"Train, train and then maybe riot” - an interview with Samin Son
Samin Son's performance works are marked by intimations of power, violence and control.
Born in Korea in 1988, Samin Son moved to New Zealand in 2001. In 2007 he interrupted his education at Massey University's School of Fine Arts to undertake compulsory military training in Korea. Since returning to New Zealand (and his studies) Samin has been making a name for himself for the intensity of his live performance works, which he has performed throughout the country, documented on video and shared with the world via YouTube.
We asked Samin about the roots of his work and the role of video in documenting it.
Mark Williams (MW): A lot of your work seems to reference a violent political and social context. What does it mean to perform to these works in New Zealand?
Samin Son (SS): What I'm looking for in things like The Hammer Piece and The Toothpaste Action is a sense of accumulation and frustration. Korean society, New Zealand society, we all have our hard times and our frustrations and I want people to relate to those feelings.
MW: Are there specific experiences that you had in the Army that inform the work?
SS: The Toothpaste Action series is basically me painting on sheets of glass with toothpaste wearing my military uniform. Toothpaste is a crucial thing in the army. You use toothpaste to brush your teeth, you use toothpaste to scrub the floors, you use toothpaste to shine the mirrors in the bathroom. Cleaning the mirror is always at the start of the cleaning session and that's the time when the senior officer isn't there for a few minutes. So I'm like, 'they can't fucking find out about this - i'm going to be scribbling as many portraits as possible! How many portraits can I draw and then wipe down by the time they come back?' When I do those stress positions, they are the positions we had to do when we were being punished for that kind of stuff, or asking for a cigarette, or fucking up something in the training session. It can come from snoring when you're asleep. It's a very scary atmosphere in there, it's very violent.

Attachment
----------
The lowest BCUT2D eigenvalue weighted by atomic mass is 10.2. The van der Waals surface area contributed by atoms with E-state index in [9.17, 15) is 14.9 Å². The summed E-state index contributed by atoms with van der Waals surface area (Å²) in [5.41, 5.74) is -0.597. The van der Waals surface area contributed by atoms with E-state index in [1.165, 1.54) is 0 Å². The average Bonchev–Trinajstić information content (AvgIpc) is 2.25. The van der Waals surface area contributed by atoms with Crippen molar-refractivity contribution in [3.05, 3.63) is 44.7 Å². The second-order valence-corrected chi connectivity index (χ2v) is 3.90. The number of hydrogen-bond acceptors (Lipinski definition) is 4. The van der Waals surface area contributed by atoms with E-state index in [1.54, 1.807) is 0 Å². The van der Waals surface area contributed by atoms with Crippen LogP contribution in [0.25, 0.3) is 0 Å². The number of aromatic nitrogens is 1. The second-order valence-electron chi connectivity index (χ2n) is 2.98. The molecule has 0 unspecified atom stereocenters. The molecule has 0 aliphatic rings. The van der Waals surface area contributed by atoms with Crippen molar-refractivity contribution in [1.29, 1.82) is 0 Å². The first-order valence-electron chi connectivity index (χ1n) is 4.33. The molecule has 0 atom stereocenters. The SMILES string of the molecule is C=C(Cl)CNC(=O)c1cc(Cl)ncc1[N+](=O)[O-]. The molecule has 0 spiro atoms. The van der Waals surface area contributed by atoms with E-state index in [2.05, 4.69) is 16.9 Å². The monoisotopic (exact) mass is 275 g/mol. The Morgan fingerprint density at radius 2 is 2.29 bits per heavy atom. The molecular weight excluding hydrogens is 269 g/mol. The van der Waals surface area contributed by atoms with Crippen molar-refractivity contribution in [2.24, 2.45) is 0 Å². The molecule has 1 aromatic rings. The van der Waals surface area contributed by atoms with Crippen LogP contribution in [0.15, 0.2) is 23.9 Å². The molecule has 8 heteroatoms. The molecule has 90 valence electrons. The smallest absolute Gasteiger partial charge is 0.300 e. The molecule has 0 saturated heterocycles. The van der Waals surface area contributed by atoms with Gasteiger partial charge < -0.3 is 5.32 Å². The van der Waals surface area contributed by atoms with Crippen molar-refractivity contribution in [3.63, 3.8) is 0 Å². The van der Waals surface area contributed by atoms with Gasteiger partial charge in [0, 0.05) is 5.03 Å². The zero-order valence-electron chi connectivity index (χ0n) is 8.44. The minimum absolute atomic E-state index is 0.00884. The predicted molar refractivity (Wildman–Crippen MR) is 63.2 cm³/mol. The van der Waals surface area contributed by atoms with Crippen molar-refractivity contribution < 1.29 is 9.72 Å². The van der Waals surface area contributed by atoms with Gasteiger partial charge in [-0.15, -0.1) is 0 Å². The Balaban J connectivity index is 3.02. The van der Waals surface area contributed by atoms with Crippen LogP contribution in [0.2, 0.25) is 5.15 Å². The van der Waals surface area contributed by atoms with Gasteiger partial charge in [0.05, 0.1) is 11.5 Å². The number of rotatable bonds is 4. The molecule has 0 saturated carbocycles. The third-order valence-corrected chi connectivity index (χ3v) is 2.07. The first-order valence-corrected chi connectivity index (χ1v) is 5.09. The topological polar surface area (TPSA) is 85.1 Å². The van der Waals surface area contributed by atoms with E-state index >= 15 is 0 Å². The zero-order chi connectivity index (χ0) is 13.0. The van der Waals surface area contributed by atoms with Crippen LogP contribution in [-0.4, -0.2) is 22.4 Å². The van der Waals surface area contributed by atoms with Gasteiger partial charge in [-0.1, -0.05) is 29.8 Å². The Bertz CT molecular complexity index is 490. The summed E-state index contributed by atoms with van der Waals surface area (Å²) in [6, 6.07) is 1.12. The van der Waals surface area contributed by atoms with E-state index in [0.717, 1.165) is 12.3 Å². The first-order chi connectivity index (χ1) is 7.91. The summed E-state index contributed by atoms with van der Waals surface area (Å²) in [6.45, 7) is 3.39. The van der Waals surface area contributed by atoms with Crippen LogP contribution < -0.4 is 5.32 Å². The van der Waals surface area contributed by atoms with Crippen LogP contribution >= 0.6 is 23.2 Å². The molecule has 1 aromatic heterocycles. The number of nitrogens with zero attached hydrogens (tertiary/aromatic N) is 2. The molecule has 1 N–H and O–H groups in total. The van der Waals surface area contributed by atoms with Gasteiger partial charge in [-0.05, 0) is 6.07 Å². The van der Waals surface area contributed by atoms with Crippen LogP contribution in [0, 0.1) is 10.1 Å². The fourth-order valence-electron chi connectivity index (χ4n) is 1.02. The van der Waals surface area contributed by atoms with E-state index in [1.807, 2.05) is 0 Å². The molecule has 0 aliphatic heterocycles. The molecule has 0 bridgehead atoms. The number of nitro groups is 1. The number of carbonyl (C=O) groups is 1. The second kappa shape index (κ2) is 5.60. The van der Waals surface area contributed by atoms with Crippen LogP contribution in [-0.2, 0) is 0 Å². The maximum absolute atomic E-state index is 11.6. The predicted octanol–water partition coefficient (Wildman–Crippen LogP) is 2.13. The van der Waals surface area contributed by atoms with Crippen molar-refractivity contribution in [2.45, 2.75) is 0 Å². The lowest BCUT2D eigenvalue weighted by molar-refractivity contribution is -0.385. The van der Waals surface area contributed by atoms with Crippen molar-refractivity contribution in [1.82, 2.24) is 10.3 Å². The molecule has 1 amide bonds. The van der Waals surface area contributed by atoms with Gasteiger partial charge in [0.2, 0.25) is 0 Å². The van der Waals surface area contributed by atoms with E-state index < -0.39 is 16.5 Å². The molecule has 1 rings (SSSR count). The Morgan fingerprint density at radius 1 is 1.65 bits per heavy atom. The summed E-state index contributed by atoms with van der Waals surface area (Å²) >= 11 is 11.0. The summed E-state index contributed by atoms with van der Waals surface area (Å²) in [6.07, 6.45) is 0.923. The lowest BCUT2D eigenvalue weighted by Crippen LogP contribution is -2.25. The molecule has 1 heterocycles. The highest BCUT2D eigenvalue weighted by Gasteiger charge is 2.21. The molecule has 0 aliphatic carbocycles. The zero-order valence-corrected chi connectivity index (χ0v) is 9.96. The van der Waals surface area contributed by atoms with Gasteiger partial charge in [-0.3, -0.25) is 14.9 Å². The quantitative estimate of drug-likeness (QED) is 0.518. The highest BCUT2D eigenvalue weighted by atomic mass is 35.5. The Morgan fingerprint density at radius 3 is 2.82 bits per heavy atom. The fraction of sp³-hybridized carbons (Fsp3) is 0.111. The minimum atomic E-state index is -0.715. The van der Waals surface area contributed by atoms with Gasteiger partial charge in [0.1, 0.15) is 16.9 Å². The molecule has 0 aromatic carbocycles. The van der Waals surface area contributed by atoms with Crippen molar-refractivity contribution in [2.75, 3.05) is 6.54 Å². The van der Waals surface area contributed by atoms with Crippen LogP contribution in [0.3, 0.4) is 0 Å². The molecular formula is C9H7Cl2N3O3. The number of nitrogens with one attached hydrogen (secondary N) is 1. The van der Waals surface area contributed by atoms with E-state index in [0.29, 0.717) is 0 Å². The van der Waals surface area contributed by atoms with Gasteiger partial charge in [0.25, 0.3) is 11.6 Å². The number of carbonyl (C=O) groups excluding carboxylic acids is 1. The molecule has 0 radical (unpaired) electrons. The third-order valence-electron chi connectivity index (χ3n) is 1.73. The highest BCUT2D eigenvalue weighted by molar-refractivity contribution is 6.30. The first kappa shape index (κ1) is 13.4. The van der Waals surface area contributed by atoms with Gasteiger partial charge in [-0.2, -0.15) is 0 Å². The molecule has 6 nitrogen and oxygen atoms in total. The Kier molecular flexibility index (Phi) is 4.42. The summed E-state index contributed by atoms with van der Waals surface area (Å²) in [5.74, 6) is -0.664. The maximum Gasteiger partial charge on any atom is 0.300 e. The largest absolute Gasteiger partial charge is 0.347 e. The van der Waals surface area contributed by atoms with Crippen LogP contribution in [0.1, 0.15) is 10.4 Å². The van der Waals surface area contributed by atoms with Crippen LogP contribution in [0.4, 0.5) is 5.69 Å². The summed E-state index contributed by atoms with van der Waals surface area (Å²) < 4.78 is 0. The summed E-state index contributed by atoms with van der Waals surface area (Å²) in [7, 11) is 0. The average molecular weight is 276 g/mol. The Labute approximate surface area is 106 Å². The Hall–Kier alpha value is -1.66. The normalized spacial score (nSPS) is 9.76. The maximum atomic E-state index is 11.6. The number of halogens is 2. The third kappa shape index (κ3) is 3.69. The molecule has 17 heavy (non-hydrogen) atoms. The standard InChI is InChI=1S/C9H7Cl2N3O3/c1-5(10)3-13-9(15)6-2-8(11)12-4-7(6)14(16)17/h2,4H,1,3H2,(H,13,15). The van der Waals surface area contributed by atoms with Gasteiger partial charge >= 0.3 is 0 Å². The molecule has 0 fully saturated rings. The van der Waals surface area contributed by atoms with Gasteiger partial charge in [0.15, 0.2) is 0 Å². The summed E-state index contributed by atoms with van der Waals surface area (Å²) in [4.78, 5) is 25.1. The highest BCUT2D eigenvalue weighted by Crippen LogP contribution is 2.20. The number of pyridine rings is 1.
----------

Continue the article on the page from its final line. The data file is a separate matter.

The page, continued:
MW: You have many videos on YouTube. Why are you are so keen to document your performances?
SS: When I first came back from the army that's when I just started using a cheap digital camera. I really liked that aspect of it because lots of riots get documented with those cameras by civilians. We'd always have our (Army) camera person documenting the riot situation. We used to document training situations as well.
MW: And you're using Youtube as a platform for disseminating critical points of view?
SS: Yeah and just to get it out there. I'm not this artist that's been through this hardship and is making art about it. I'm just one of the many Korean males that have to go into the army. Other countries come into it (also). Naturally you're looking at North Korea but also China, Russia, Japan and America. I think the riot police force need to be a bit harsh on you because you get into contact with civilians a lot more often than the army, navy or airforce. The senior officers would try to toughen us up more to teach us endurance. In 2010 I created this work where I hammered in nearly 2000 nails on wooden boards all standing very straight. It's like a soldiers formation or something. And that took the position of a senior officer hammering in junior officers. Toughening them up. The hammer became used in my later work from the position of the junior officer.